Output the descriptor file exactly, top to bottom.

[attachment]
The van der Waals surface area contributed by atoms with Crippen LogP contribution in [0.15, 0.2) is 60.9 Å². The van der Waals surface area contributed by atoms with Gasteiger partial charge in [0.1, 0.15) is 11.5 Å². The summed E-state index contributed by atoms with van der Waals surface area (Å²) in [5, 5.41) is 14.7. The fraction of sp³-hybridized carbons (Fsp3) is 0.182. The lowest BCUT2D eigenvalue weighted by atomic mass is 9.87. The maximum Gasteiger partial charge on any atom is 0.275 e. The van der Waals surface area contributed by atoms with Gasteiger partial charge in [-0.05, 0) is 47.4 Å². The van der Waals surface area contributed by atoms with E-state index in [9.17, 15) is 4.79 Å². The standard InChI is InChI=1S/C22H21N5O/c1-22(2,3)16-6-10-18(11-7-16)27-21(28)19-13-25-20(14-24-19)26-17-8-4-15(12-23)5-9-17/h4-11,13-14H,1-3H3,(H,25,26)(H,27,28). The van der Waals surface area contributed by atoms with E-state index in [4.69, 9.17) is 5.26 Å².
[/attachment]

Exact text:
The van der Waals surface area contributed by atoms with Crippen LogP contribution in [0.15, 0.2) is 60.9 Å². The van der Waals surface area contributed by atoms with Gasteiger partial charge in [0.1, 0.15) is 11.5 Å². The summed E-state index contributed by atoms with van der Waals surface area (Å²) in [5, 5.41) is 14.7. The fraction of sp³-hybridized carbons (Fsp3) is 0.182. The lowest BCUT2D eigenvalue weighted by atomic mass is 9.87. The maximum Gasteiger partial charge on any atom is 0.275 e. The van der Waals surface area contributed by atoms with Gasteiger partial charge in [-0.05, 0) is 47.4 Å². The van der Waals surface area contributed by atoms with E-state index in [9.17, 15) is 4.79 Å². The standard InChI is InChI=1S/C22H21N5O/c1-22(2,3)16-6-10-18(11-7-16)27-21(28)19-13-25-20(14-24-19)26-17-8-4-15(12-23)5-9-17/h4-11,13-14H,1-3H3,(H,25,26)(H,27,28). The van der Waals surface area contributed by atoms with E-state index in [4.69, 9.17) is 5.26 Å².